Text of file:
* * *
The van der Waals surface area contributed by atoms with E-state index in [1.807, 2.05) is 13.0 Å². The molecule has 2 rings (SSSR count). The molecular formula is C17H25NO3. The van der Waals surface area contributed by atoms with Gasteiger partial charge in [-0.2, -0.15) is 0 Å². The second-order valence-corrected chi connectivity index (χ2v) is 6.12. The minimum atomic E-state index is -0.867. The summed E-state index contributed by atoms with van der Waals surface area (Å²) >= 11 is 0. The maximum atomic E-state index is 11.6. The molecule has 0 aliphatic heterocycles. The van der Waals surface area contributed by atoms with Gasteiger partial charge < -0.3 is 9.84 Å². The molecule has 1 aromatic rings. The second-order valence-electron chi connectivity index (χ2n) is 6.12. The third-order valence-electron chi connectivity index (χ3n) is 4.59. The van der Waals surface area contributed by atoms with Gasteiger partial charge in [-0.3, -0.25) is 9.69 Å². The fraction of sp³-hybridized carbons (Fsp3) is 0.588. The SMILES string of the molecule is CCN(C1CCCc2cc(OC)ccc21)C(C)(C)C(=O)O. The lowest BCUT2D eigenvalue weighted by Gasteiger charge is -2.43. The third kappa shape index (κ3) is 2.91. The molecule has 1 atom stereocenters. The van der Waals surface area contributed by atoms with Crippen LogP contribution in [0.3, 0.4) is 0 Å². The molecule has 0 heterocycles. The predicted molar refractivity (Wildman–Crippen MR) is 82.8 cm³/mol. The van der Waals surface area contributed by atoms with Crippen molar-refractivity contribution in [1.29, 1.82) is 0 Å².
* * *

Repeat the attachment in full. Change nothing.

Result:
The van der Waals surface area contributed by atoms with E-state index in [1.807, 2.05) is 13.0 Å². The molecule has 2 rings (SSSR count). The molecular formula is C17H25NO3. The van der Waals surface area contributed by atoms with Gasteiger partial charge in [-0.2, -0.15) is 0 Å². The second-order valence-corrected chi connectivity index (χ2v) is 6.12. The minimum atomic E-state index is -0.867. The summed E-state index contributed by atoms with van der Waals surface area (Å²) >= 11 is 0. The maximum atomic E-state index is 11.6. The molecule has 0 aliphatic heterocycles. The van der Waals surface area contributed by atoms with Gasteiger partial charge < -0.3 is 9.84 Å². The molecule has 1 aromatic rings. The second-order valence-electron chi connectivity index (χ2n) is 6.12. The third-order valence-electron chi connectivity index (χ3n) is 4.59. The van der Waals surface area contributed by atoms with Gasteiger partial charge in [-0.3, -0.25) is 9.69 Å². The fraction of sp³-hybridized carbons (Fsp3) is 0.588. The SMILES string of the molecule is CCN(C1CCCc2cc(OC)ccc21)C(C)(C)C(=O)O. The lowest BCUT2D eigenvalue weighted by Gasteiger charge is -2.43. The third kappa shape index (κ3) is 2.91. The molecule has 1 atom stereocenters. The van der Waals surface area contributed by atoms with Crippen LogP contribution in [0.3, 0.4) is 0 Å². The molecule has 0 heterocycles. The predicted molar refractivity (Wildman–Crippen MR) is 82.8 cm³/mol. The van der Waals surface area contributed by atoms with Crippen molar-refractivity contribution in [1.29, 1.82) is 0 Å².